Perhaps the best opportunity to create some great wildlife habitat lies immediate north of the new Gateway shopping centre (the centre's flagship Marks and Spencer store is very visible west of the M40). Here, a large field sits within the floodplain and is classified as floodplain grazing marsh, a priority habitat for conservation in the UK. The wet grassland used to be grazed, but was abandoned over a decade ago and is now very rank grassland, quite swampy in places. Parts of the field hold shallow floods in wet weather that can be attractive to snipe.
Reed buntings also like the area. It is quite good botanically, with cuckoo flower, flag iris and six species of sedges. Grass snake, otter, roe deer and white-legged damselfly have also been recorded.
|The wet grassland area, spring 2012|
We are hoping the council will agree to manage this area as a nature reserve and bring the wet grassland back into good condition through the re-introduction of grazing and creation of some shallow scrapes and reedbeds. This could create some great opportunities for wildlife, complementing the habitats nearby and providing a safer place for wading birds to feed without risk of disturbance.
|small reedbed north of the wet grassland, 2012|
The next step is for the consultants leading the work, Ryder Landscape, to work up a further version of the draft master plan for a final round of consultation with stakeholders. Once complete they will apply again for outline planning permission (the original concept was approved about four years ago) and the council will look for funding for the work.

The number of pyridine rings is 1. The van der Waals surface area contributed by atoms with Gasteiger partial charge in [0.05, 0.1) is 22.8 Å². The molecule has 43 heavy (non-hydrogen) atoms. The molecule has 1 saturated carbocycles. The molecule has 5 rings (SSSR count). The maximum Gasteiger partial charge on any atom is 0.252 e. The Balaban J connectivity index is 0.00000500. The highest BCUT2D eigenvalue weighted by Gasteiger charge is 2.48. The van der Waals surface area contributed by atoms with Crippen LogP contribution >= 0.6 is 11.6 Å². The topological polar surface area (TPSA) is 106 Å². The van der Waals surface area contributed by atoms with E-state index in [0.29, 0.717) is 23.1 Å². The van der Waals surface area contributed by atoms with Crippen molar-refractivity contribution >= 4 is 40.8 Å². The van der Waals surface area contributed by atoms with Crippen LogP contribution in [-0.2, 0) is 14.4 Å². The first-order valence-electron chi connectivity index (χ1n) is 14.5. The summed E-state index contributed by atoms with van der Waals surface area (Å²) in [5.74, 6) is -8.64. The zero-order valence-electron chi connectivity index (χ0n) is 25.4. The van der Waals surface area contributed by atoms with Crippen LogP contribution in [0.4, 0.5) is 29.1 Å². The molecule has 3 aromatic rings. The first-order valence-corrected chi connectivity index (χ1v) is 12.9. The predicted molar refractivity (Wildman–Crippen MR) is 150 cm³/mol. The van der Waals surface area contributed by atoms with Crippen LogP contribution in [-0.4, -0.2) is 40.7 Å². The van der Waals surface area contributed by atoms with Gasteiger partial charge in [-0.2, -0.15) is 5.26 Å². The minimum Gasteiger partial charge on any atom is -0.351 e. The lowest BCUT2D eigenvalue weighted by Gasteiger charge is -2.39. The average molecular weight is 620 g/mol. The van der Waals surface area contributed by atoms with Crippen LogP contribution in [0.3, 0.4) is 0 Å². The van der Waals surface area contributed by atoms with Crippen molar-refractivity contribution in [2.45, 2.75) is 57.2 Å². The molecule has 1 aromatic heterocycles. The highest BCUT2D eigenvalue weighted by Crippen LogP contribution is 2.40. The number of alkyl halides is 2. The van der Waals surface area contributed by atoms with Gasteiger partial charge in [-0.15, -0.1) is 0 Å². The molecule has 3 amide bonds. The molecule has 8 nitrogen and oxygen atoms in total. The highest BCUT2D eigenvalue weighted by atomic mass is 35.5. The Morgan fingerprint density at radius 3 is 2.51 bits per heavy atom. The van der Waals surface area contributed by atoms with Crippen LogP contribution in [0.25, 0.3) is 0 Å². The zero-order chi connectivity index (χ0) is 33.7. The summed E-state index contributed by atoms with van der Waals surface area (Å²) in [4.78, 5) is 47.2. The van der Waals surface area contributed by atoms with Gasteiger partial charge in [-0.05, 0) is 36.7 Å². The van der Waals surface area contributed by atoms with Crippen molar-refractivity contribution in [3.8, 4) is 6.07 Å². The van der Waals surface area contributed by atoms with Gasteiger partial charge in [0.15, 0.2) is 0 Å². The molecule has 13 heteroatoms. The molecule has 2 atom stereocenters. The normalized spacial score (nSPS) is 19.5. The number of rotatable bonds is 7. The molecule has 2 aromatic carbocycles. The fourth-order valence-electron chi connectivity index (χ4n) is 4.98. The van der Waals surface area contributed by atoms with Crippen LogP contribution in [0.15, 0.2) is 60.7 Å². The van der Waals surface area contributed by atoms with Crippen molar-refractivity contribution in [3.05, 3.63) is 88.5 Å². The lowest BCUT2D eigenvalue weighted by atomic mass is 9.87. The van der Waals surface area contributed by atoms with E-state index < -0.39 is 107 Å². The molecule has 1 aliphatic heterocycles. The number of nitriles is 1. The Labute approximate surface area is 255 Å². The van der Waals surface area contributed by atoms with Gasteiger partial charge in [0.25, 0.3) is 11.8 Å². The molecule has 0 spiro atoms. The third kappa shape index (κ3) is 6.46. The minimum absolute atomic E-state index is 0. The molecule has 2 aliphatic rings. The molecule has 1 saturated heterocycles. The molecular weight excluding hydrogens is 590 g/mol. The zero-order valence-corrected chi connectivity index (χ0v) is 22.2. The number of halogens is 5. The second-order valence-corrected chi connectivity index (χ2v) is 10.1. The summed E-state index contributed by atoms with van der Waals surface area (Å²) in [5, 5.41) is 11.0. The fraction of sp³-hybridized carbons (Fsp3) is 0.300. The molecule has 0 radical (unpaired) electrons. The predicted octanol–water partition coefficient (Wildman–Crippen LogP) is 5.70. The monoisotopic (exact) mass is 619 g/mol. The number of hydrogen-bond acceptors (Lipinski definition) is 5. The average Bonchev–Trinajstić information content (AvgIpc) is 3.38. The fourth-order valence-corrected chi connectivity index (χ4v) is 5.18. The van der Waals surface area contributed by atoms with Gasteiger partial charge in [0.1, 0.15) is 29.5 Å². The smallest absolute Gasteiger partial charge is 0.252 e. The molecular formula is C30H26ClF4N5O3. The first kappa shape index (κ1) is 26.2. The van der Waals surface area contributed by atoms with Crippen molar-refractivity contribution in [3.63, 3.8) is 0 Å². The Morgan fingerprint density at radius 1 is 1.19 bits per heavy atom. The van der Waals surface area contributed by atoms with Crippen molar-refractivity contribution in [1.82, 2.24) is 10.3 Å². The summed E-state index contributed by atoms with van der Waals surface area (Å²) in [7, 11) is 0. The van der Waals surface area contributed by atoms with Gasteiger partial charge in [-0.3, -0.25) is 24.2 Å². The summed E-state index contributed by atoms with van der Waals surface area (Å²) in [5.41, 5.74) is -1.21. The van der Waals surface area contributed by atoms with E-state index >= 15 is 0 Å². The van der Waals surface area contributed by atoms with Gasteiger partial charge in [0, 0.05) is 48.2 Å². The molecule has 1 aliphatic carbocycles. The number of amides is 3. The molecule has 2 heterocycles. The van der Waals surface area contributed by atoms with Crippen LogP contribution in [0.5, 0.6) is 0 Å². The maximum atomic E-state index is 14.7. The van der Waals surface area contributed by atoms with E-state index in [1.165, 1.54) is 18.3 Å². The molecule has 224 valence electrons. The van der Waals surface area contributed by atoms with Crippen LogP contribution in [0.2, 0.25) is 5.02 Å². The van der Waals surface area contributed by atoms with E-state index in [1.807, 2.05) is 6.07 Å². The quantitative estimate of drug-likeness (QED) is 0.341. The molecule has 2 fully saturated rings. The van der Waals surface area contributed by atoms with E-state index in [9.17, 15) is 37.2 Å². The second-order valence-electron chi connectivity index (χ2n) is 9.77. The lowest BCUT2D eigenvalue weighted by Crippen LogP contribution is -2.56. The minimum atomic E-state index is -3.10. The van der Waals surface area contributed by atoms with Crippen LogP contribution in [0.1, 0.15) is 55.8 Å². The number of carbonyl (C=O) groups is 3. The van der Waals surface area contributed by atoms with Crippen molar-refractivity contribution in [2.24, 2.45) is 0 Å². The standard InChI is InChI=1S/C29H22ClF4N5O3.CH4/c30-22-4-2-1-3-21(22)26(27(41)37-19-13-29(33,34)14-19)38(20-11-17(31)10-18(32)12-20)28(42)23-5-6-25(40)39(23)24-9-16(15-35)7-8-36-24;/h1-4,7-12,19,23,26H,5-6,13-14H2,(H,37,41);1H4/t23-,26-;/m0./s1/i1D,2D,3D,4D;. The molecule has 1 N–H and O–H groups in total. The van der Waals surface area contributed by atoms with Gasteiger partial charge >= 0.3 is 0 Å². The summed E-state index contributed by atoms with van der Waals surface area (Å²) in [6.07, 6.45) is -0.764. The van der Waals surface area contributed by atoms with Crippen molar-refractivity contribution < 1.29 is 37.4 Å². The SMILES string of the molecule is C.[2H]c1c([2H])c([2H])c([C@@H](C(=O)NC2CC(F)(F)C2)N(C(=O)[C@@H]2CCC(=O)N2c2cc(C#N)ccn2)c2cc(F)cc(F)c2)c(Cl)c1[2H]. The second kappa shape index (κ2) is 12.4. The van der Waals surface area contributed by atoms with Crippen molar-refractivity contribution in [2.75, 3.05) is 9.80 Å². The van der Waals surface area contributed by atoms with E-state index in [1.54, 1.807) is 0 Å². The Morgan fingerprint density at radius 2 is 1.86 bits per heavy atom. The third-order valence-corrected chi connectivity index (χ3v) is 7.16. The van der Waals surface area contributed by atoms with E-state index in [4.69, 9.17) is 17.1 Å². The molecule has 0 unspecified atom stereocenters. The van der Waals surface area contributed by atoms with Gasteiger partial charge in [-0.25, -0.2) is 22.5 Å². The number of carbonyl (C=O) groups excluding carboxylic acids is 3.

We are also continuing the propose the creation of a local nature reserve covering some or all of the area. Currently Banbury has none, but Natural England guidance suggests there should be one hectare of local nature reserve for every 1000 people. Which for Banbury equates to at least 40 hectares, co-incidentally the same size as the country park!
|snipe favoured this area of the wet grassland in 2012|
On Saturday I made a quick visit to the Cherwell Valley near Somerton to see if there were any floods remaining and perhaps a few wildfowl. It is a hard area to view easily, but from one viewpoint I was able to get distant views of a good sized flock of wigeon (about 300) and a few teal and mallard mixed in. The river was fully of muddy brown water from agricultural run-off.
|Cherwell Valley north of Somerton|
|attractive view across the Cherwell Valley|
|a rather muddy river at the moment!|